On our tour yesterday, we drove across the Pont Alexandre III; today we have the chance to see it up close. Past the Grand Palais, we wander over this magnificent bridge and are amazed by the details: its Art Nouveau style, the gold-leaf statues and bronze cherubs, Pegasus and the other mythical creatures. Like the bridge itself, the view, west to the Eiffel Tower, east down the Seine, is breathtaking.
Further along the Seine, past moored houseboats, the perfectly manicured, tree-lined street opens up to the hum of the Place de la Concorde. Traffic buzzes across cobblestone streets, around glorious fountains, past the 3300-year-old Egyptian obelisk in the center.
We cross the street with the flashing petit homme vert, the little green man, who lets us know we may not be mercilessly killed if we cross the street at this moment. The French may be polite, but not when they drive.
We walk slowly through Le Jardin des Tuileries, where we’d been just two days before. The quietness of that rainy day replaced now by a mass of people wandering, children running, a world of languages raising up above the white statues in a symphony of sound. We wander with them, through the geometric hedges, past ancient stone guards, towards the Louvre, which stands palatially in front of us all.
DeLinda and I had been told the Louvre is overwhelming. We’d been warned we could not see it all. In the same way our visit to Paris includes a top 10 list — Eiffel Tower, Notre Dame, Sainte-Chapelle, Arc de Triomphe, the Louvre, Sacré Coeur, Montmartre, Musée d’Orsay, the Pompidou Center, the Latin Quarter — so does our visit to the Louvre.
“You don’t have to see the Mona Lisa,” my art historian sister chided me last December. “It’s small, it’s not his best work, and there is so much more to see.”
“Are you crazy?” I remember thinking. “NOT see the Mona Lisa?”
We see her, and she is beautiful. Small, yes, and barely visible from behind the sea of heads in front of us — DeLinda pushes me to the front of the crowd like a parent — but she is beautiful. So too is Winged Victory and Venus de Milo. Mesmerized, then, I find myself standing in front of the Antonio Canova sculpture of Psyche and Eros, Psyché Ranimée Par Le Baiser De l’Amour. (Psyche Revived by Cupid’s Kiss)
Earlier in the year, a good friend and mentor had shared the story of Psyche and Eros as a way to help me understand a recent heartbreak. With kind and wise words, he narrated the ancient myth of these two spirits who love and then lose each other; who find their way, after many years, back to each other once again. It was a gift of empathy I held with me there in that moment at the Louvre, and still.
Lunch at the Louvre? My third favorite meal of the trip! Sitting in a tiny courtyard, surrounded by the immense stone walls of the museum, DeLinda and I enjoy beautifully prepared salads, served antipasto-style, with small servings of lettuce, roasted tomatoes, apples, salmon, fettuccine alfredo. They are like small works of culinary art delicately placed before us. The quiet of the courtyard is a welcome respite from the swarming crowds inside, and we sit back in our chairs to relax in the warm sunshine.
You cannot see everything in the Louvre all at once. To be honest, you get to a point where you don’t want to. At first, we are meticulous in our observations. We study the tourist map and mark our steps; we read the small placards next to each exhibit, and recall school lessons and history. But there is a moment where it feels as if we are missing something. Missing the experience, perhaps? So we wander without assistance or paperwork, through the massive galleries of paintings and sculptures, past the medieval castle ruins, through the maze of halls and staircases, then out past the I.M. Pei pyramid several hours later.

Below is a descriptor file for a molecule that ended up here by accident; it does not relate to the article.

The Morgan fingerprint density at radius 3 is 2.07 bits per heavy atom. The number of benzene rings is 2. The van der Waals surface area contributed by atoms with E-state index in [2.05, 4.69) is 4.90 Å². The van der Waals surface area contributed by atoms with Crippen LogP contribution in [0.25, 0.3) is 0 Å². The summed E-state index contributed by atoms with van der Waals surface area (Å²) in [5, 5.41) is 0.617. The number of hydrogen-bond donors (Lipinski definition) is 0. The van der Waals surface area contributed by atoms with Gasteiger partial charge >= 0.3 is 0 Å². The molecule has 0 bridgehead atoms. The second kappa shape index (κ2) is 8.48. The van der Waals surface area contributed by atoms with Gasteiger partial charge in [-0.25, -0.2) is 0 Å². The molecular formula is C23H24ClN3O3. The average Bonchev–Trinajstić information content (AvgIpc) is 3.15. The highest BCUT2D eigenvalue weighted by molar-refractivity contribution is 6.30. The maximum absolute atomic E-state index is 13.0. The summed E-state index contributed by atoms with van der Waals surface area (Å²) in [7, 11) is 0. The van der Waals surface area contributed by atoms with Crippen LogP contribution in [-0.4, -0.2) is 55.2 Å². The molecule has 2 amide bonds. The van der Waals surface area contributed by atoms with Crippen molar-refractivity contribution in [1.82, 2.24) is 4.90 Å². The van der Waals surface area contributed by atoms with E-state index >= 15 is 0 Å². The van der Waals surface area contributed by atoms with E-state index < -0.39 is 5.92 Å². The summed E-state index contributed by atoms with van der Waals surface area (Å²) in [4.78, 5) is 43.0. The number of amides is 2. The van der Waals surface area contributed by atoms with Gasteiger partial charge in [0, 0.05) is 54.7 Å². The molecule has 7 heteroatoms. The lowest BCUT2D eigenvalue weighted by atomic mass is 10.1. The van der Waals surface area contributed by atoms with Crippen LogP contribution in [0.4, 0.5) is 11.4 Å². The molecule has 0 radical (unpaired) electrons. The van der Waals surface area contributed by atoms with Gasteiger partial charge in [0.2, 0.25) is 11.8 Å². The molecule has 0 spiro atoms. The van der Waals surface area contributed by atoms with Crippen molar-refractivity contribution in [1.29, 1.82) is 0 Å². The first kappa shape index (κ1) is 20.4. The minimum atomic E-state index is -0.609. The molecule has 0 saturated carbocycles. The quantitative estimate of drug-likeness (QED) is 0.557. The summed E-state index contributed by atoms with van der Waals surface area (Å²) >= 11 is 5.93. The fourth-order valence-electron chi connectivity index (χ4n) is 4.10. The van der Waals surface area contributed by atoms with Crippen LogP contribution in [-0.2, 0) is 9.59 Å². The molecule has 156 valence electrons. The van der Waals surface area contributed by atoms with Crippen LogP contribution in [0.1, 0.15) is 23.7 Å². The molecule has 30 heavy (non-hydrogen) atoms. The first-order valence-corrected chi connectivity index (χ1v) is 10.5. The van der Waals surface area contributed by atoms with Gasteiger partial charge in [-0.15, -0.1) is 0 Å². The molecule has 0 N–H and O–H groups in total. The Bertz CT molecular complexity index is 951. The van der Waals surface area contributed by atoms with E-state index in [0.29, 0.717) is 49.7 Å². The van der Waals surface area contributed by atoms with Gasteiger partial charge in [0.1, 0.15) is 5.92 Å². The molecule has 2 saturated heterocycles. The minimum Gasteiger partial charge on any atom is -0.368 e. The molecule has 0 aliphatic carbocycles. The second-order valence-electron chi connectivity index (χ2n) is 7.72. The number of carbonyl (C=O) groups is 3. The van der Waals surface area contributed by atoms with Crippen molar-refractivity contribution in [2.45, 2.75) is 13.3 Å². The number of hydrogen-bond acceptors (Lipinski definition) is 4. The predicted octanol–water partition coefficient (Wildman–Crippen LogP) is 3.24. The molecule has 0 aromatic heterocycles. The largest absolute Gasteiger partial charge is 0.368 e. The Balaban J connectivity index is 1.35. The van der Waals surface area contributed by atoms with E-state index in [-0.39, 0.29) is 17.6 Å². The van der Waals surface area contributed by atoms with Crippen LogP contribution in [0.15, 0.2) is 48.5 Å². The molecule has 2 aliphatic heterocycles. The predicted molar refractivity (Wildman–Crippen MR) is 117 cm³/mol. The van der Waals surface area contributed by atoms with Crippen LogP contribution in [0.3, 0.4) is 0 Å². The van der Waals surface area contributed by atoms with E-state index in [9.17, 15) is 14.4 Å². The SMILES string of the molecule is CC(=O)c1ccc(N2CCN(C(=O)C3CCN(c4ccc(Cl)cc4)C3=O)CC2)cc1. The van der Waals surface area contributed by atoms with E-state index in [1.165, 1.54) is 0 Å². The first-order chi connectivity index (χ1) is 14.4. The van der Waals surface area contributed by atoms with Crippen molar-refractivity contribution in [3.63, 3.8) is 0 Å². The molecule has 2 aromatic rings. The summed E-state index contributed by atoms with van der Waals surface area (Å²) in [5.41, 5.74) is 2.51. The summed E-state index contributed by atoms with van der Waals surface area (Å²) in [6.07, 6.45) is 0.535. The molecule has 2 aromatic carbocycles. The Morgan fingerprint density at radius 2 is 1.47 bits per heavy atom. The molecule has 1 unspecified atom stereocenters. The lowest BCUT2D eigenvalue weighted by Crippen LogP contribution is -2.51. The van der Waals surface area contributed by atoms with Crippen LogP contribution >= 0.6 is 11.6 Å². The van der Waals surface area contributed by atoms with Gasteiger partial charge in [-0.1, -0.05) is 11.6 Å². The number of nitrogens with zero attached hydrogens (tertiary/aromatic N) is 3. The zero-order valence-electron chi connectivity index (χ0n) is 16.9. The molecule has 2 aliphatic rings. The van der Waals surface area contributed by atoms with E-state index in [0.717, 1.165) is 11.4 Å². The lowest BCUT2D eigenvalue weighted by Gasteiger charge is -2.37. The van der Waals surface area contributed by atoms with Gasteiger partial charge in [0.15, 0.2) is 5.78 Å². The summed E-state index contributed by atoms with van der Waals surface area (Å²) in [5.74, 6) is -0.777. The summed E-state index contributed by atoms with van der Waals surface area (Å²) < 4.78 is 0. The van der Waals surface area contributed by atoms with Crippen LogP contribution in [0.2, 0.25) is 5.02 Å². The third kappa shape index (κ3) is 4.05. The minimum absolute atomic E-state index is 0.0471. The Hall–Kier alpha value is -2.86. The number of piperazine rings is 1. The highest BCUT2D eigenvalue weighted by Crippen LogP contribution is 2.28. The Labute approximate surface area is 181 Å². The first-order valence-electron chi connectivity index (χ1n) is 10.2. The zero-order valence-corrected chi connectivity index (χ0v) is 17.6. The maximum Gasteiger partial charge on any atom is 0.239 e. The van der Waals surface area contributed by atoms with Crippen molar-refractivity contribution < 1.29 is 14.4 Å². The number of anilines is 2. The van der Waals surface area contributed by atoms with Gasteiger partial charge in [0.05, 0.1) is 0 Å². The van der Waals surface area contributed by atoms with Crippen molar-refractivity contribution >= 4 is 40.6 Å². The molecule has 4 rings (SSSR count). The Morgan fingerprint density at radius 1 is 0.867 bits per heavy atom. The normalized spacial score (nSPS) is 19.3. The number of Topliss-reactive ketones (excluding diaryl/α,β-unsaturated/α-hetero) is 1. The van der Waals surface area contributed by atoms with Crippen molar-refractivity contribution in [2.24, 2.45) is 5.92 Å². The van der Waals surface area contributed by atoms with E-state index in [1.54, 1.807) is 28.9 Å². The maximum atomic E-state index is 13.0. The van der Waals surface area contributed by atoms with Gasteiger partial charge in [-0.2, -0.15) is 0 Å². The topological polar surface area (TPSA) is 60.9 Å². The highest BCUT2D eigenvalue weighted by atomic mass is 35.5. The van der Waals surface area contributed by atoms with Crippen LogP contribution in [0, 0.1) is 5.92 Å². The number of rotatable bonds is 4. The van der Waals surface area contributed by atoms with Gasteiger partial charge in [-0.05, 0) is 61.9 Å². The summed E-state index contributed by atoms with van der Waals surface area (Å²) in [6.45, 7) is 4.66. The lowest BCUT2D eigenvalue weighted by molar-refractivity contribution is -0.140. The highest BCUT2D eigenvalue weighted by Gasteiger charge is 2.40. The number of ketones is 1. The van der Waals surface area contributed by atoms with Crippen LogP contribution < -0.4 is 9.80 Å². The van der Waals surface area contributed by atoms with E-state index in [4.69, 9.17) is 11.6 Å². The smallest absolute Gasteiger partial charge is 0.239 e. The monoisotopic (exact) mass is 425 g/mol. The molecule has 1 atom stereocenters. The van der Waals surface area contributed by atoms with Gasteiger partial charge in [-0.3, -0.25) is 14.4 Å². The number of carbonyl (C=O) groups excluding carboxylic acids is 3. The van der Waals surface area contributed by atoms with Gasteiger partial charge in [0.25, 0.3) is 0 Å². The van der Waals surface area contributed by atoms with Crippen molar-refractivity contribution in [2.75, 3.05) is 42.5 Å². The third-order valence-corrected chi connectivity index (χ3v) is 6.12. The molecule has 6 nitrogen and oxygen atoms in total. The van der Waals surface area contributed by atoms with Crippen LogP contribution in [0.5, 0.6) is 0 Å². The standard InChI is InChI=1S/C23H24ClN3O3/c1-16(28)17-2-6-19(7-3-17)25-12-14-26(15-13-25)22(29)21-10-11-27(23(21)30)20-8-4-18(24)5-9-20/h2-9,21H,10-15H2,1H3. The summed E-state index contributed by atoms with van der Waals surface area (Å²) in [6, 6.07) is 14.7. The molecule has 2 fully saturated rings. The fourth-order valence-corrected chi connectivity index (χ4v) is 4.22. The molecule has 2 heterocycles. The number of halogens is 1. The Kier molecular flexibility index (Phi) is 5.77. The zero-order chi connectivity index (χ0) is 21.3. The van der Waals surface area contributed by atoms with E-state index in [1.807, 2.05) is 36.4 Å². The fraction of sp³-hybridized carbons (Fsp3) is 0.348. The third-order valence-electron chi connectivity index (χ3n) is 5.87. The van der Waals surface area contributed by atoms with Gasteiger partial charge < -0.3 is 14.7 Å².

Brimming with the experience, we choose to leave then and wander over the Seine, past streetside artisans, towards the Latin Quarter. We try not to trip over ourselves as we take in all of the sights: the curbside musicians, the shop windows, the food vendors. We sit at a sidewalk café for a while, sipping fresh fruit juice and watching the flurry of people passing by.
It has been a long day, and we are weary. We wander for a while more down Boulevard Saint-Michel, passing shops and food vendors, but much of it is a blur. It is a moment I warned DeLinda about before we departed. “There is a point,” I explained with apologies, “when I am so tired, I can’t process anymore. You must make decisions for me.”
“Here,” she says, interrupting my thoughts. We have stopped at the vendor on the next corner and she is handing me food wrapped in paper.
It is a creperie, by happy coincidence also included on our List of Things to Do! So we feast on crepes right there, amidst the traffic-filled street and people-cluttered sidewalk — buttery sweet with chocolate and grand marnier.
It was just enough of a sugar rush to get us back to the hotel…barely. We are tired, over-stimulated and equally indecisive. Should we wander more, or head home to the hotel?
We share and elevator to the Metro with a Frenchman and his dog. We are missing our pets, and DeLinda, seizing the opportunity for a touch of home, bends down to pat the curly-brown-haired creature. “Bonjour,” she says, but neither of us miss the rolled eyes and look of offense from its owner. A clear sign we have exhausted our manners this day, though “no touché le pooché” was not in any guidebook I recall.
On our way home, we stop at Le Monoprix once more, then crawl into bed as the sun shines brightly outside.
• • •
Les Deux Amis En France, ©2011 Jen Payne. All rights reserved.
Photos ©2011, Jen Payne, DeLinda Fox.